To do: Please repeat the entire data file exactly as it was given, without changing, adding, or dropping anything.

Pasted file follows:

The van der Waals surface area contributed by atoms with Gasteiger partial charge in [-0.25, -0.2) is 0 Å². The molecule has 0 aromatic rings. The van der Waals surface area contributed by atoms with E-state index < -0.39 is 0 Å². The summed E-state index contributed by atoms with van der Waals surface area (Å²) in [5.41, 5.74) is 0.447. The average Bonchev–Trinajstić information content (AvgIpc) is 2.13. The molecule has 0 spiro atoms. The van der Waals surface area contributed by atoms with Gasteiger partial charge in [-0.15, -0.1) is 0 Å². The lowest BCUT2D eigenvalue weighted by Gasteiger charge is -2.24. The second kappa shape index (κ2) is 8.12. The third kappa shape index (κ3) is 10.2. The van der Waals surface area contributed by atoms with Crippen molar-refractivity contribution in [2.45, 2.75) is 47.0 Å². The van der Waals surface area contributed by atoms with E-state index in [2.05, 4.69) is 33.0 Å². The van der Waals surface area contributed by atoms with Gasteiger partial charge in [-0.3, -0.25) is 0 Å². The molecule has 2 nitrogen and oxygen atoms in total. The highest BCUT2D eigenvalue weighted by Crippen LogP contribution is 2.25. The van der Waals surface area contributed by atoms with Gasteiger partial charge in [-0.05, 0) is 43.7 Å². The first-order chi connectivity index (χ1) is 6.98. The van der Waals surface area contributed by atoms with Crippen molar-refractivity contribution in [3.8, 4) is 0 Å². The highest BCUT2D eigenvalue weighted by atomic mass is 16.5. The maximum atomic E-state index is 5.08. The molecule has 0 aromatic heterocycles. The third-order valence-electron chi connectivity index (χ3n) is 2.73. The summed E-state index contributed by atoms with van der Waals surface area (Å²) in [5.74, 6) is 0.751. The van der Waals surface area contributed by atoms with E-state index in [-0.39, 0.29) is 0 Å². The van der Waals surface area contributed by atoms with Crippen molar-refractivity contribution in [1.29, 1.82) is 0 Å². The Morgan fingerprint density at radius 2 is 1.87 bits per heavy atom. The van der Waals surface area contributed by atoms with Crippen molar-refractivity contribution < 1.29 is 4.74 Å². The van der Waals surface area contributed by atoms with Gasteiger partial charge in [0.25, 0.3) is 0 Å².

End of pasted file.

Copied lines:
The van der Waals surface area contributed by atoms with Gasteiger partial charge in [-0.25, -0.2) is 0 Å². The molecule has 0 aromatic rings. The van der Waals surface area contributed by atoms with E-state index < -0.39 is 0 Å². The summed E-state index contributed by atoms with van der Waals surface area (Å²) in [5.41, 5.74) is 0.447. The average Bonchev–Trinajstić information content (AvgIpc) is 2.13. The molecule has 0 spiro atoms. The van der Waals surface area contributed by atoms with Gasteiger partial charge in [-0.15, -0.1) is 0 Å². The lowest BCUT2D eigenvalue weighted by Gasteiger charge is -2.24. The second kappa shape index (κ2) is 8.12. The third kappa shape index (κ3) is 10.2. The van der Waals surface area contributed by atoms with Crippen molar-refractivity contribution in [2.45, 2.75) is 47.0 Å². The van der Waals surface area contributed by atoms with E-state index in [2.05, 4.69) is 33.0 Å². The van der Waals surface area contributed by atoms with Gasteiger partial charge in [-0.3, -0.25) is 0 Å². The molecule has 2 nitrogen and oxygen atoms in total. The highest BCUT2D eigenvalue weighted by Crippen LogP contribution is 2.25. The van der Waals surface area contributed by atoms with Gasteiger partial charge in [-0.05, 0) is 43.7 Å². The first-order chi connectivity index (χ1) is 6.98. The van der Waals surface area contributed by atoms with Crippen molar-refractivity contribution in [3.8, 4) is 0 Å². The highest BCUT2D eigenvalue weighted by atomic mass is 16.5. The maximum atomic E-state index is 5.08. The molecule has 0 aromatic heterocycles. The third-order valence-electron chi connectivity index (χ3n) is 2.73. The summed E-state index contributed by atoms with van der Waals surface area (Å²) in [5.74, 6) is 0.751. The van der Waals surface area contributed by atoms with E-state index in [-0.39, 0.29) is 0 Å². The van der Waals surface area contributed by atoms with Crippen molar-refractivity contribution in [1.29, 1.82) is 0 Å². The Morgan fingerprint density at radius 2 is 1.87 bits per heavy atom. The van der Waals surface area contributed by atoms with Crippen molar-refractivity contribution < 1.29 is 4.74 Å². The van der Waals surface area contributed by atoms with Gasteiger partial charge in [0.25, 0.3) is 0 Å².